A notable politician, diplomat and statesman from East Pakistan (now Bangladesh) Mohammad Ali Bogra served as the third Prime Minister of Pakistan. He was born on 19 October 1909 in Barisal to Nawabzada Altaf Ali.

Mohammad Ali Bogra

Professional Achievements

A notable politician, diplomat and statesman from East Pakistan (now Bangladesh) Mohammad Ali Bogra served as the third Prime Minister of Pakistan. He was born on 19 October 1909 in Barisal to Nawabzada Altaf Ali. Mohammad Ali, who grew up in the Bogra Estate, attended Presidency College in Calcutta University and prior to that he studied at Hastings House and a madrassa in Calcutta. His grandfather was Syed Nawab Ali Chowdhury, one of the founders of the University of Dhaka.

As member of the All India Muslim League, Mohammad Ali Bogra contested elections from Bogra in 1937. He was elected as an opposition MLA in the Bengal Legislative Assembly. However, his father was a member of the assembly's upper house from the ruling Krishak Praja Party. Ali served in opposition until 1943, when the Muslim League gained power and he was made parliamentary secretary to the Chief Minister of Bengal, Khawaja Nazimuddin.

In 1946, he joined the cabinet of H. S. Suhrawardy, holding the portfolios of health, finance and local-government. As health minister, he founded the Dhaka Medical College and the Calcutta Lake Medical College.

Upon the formation of Pakistan in 1947, Mohammad Ali Bogra was elected to the Constituent Assembly of Pakistan. During the visit of Governor General Muhammad Ali Jinnah to Dhaka in 1948, Ali dissented on the issue of Bengali being excluded as an official state language. He strongly advised Chief Minister Sir Khawaja Nazimuddin to restrain Governor General Muhammad Ali Jinnah from announcing the measure, but was rebuked.

Furious with Mohammad Ali Bogra’s dissent, Governor General Muhammad Ali Jinnah ordered him a diplomatic assignment. He was offered to be sent as ambassador to Egypt, but Ali chose to serve in neighbouring Burma. Ali was renowned for his diplomatic credentials. He was ambassador in Rangoon in 1948. In 1949, he was appointed High Commissioner to Canada. In 1952, he was made Ambassador to the United States.

In 1953, Mohammad Ali Bogra was recalled to Karachi from Washington DC. He reluctantly accepted the post of Prime Minister under pressure from Governor-General Ghulam Muhammad, as he was a relatively unknown figure in national politics. He succeeded Sir Khawaja Nazimuddin. After taking office, Ali took an initiative to address the Kashmir dispute with India. He met Indian Prime Minister Jawaharlal Nehru on the side-lines of the coronation of Queen Elizabeth.

Ali and Nehru later exchanged state visits. The two men enjoyed a very warm relations. He also led Pakistan to attend the Bandung Conference in Indonesia in 1955, which saw the first high level contact between China and Pakistan. He signed multiple treaties with the United States and brought the two countries closer. He pushed for a stronger military to achieve peace with India, he reasoned ‘When there is more equality of military strength, then I am sure that there will be a greater chance of settlement’.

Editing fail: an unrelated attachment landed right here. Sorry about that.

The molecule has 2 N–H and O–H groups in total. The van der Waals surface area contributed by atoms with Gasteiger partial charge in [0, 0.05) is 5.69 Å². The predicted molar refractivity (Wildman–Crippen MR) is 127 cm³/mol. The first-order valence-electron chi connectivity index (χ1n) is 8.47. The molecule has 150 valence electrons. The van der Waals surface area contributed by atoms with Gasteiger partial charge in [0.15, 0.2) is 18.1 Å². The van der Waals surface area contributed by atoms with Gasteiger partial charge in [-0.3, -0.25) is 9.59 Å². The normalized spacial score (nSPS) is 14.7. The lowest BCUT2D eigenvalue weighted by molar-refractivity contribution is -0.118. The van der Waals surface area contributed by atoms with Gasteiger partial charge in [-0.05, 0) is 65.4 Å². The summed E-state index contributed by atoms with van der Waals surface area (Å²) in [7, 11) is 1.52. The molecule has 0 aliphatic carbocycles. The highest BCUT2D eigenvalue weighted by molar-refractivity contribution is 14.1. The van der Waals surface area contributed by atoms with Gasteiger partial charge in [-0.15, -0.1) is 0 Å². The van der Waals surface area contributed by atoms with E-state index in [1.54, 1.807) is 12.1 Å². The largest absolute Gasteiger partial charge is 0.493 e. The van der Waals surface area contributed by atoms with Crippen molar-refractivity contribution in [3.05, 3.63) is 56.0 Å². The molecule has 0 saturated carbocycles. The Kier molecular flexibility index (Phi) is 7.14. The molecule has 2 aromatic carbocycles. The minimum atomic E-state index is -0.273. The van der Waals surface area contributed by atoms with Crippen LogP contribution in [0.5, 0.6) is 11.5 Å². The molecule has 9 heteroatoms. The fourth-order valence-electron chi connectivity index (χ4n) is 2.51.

Mohammad Ali Bogra's other top priority was the formulation of the constitution. In October 1953, he outlined proposals to the Constituent Assembly for a federal parliamentary republic. Known as the Bogra Formula, it called for a bicameral legislature with equal representation from the five provinces. The plan also called for the Supreme Court to replace the clergy-based Board of Ulema in deciding whether laws were in accordance with Islamic principles.

The Bogra Formula was widely welcomed by people in East and West Pakistan. However, Governor General Ghulam Muhammad dissolved the Constituent Assembly in 1954 with the support of Pakistan army. The Governor General was replaced by Major General (Retd.) Iskandar Mirza who forced Mohammad Ali Bogra to resign in 1955. Iskandar Mirza was the minister of Interior under Ali and Ayub Khan was the army chief.

After his resignation, Ali returned to his post as ambassador to the US. In 1962, he briefly served as foreign minister under President Ayub Khan until his death. He was succeeded by Zulfikar Ali Bhutto. Mohammad Ali Bogra died on 23 January 1963 in Dhaka and is buried on the grounds of the Bogra Nawab Palace in Bangladesh.

He was married twice. His first wife was Begum Hamida Mohammad Ali, with whom he had two sons. He later married Aliya Saddy in 1955. His second marriage led to widespread protests against polygamy by women activists in the country.